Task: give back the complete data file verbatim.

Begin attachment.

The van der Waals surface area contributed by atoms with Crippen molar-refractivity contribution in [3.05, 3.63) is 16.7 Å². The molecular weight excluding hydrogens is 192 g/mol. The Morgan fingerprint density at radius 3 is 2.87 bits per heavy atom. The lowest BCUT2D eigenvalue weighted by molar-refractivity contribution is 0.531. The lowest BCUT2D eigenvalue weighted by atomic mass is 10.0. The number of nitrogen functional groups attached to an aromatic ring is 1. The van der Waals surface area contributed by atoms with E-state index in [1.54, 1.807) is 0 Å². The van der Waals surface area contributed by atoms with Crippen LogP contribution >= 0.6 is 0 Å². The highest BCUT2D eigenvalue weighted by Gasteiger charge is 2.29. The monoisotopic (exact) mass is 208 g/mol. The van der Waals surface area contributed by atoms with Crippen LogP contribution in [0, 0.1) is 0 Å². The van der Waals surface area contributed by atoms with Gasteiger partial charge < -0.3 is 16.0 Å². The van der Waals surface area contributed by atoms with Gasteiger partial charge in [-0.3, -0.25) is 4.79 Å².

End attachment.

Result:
The van der Waals surface area contributed by atoms with Crippen molar-refractivity contribution in [3.05, 3.63) is 16.7 Å². The molecular weight excluding hydrogens is 192 g/mol. The Morgan fingerprint density at radius 3 is 2.87 bits per heavy atom. The lowest BCUT2D eigenvalue weighted by molar-refractivity contribution is 0.531. The lowest BCUT2D eigenvalue weighted by atomic mass is 10.0. The number of nitrogen functional groups attached to an aromatic ring is 1. The van der Waals surface area contributed by atoms with E-state index in [1.54, 1.807) is 0 Å². The van der Waals surface area contributed by atoms with Crippen LogP contribution >= 0.6 is 0 Å². The highest BCUT2D eigenvalue weighted by Gasteiger charge is 2.29. The monoisotopic (exact) mass is 208 g/mol. The van der Waals surface area contributed by atoms with Crippen LogP contribution in [0, 0.1) is 0 Å². The van der Waals surface area contributed by atoms with Gasteiger partial charge < -0.3 is 16.0 Å². The van der Waals surface area contributed by atoms with Gasteiger partial charge in [-0.3, -0.25) is 4.79 Å².